The service – which was responsible for carrying an eight-year old-Sheffield boy to the city’s children’s hospital on Wednesday after he was hurt in a collision with a van – was sent to 1,712 incidents in 2021.
Today, some of those who have been helped in recent years shared their stories.
Kayanna Nicol from Doncaster, was seven when she accidentally walked into the pathway of an ongoing vehicle in Intake, Doncaster, on April 10 2019.
The back wheel of the car caught her leg and split it from side to side causing a massive trauma. She had to go to Sheffield Children’s Hospital – but there had been an incident on the M1 that day, leaving her dad worried about how she would get there.
Kayanna was flown to Sheffield Children’s Hospital, where she was rushed into a five-hour surgery to save her leg.
Kayanna’s father Keith, said: “She received excellent attention and treatment that Kayanna received was second to none. I couldn’t fault anyone; they are all brilliant people.”
Nigel Atkinson was riding his motorbike on the M18 motorway near Thorne, in Doncaster.
As he was passing an articulated lorry, the prop shaft from that wagon flew off into the front wheel of his bike resulting in Nigel coming off his bike at 70 mph causing him serious damage.
A passer-by named Matthew who was driving his van, positioned his vehicle to protect Nigel as he was airborne, so no further damage came to him on the busy motorway and then started immediate CPR until the emergency services arrived.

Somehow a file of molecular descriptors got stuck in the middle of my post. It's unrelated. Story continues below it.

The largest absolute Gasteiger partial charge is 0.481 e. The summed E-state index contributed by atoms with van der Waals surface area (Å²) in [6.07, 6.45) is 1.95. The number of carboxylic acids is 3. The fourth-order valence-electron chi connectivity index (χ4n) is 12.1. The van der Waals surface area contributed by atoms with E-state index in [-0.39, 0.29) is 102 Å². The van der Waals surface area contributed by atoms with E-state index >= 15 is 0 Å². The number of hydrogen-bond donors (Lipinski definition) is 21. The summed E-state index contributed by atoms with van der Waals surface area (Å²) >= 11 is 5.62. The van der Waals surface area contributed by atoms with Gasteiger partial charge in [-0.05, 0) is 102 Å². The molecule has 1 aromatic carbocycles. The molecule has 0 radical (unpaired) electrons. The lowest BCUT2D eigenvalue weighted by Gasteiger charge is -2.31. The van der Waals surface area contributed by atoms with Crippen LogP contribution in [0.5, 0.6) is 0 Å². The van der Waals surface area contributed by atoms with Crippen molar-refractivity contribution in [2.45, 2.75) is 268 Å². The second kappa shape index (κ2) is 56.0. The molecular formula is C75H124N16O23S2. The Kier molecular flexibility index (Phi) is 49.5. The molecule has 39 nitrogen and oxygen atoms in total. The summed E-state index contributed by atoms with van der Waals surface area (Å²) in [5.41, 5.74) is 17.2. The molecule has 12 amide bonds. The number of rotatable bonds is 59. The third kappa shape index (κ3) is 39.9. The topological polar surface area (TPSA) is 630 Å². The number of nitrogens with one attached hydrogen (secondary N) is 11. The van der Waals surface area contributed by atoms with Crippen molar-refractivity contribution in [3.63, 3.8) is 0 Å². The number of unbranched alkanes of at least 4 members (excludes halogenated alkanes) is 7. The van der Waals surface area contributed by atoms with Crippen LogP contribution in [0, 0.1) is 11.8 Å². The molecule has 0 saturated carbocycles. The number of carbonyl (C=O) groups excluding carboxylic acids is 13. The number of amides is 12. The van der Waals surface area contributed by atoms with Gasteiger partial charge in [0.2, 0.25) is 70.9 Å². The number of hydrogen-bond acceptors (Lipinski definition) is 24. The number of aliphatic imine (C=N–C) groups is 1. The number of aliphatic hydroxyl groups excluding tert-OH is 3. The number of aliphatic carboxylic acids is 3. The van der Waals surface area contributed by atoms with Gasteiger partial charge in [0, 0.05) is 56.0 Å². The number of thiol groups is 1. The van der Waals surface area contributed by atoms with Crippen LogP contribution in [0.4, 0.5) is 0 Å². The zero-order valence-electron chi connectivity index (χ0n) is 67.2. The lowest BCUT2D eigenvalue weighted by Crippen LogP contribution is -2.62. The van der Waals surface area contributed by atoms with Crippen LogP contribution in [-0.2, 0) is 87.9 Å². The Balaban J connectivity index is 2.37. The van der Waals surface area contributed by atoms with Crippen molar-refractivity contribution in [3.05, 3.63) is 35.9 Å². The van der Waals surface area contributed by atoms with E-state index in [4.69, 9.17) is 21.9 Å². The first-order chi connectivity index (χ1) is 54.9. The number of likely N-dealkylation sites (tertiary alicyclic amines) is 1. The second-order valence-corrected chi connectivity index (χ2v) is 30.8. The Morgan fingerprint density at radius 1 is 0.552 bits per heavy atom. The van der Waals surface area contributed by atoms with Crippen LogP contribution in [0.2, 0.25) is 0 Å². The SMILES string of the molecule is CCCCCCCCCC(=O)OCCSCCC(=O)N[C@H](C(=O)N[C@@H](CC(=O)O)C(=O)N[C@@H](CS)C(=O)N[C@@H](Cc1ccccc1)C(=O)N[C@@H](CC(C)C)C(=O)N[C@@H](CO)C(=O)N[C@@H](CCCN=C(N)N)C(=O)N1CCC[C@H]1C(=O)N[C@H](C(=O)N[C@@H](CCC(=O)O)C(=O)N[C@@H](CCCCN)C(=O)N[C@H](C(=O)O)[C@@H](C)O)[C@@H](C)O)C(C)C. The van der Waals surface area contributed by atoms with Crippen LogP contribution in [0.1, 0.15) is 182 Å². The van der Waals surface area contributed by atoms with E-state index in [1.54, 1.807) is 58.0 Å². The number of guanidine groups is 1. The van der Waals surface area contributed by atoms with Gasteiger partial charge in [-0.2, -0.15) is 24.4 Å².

Yorkshire Air Ambulance dispatched their helicopter and Nigel was flown to hospital for further treatment.
“I’m eternally grateful to the YAA and Matthew’s heroic efforts”, said Nigel.
The charity which runs the air ambulance has published a photo collage of a handful of patients that Yorkshire Air Ambulance has treated and flown to hospital over the last 22 years.
It serves five million people across Yorkshire and carries out over 1,300 missions every year. The charity operates two, state-of-the-art Airbus H145 helicopters and needs to raise £12,000 every day to keep saving lives.
A new campaign from the YAA aims to raise awareness that a serious incident could happen to anyone, at any time anywhere, and express the importance of the life-saving charity across the region.
Abby Barmby, director of marketing and communications added: “These are just a few of the remarkable people we have been able to help and save over our 22 years of operations. All of them highlight the vital work we do, and how our crews really do help to save lives. We are so grateful to each of them for allowing us to share their stories and help us educate people about the work our charity does. As an independent charity which receives no direct government funding we rely solely on charitable donations so having previous patients share their stories really does helps us spread the word.”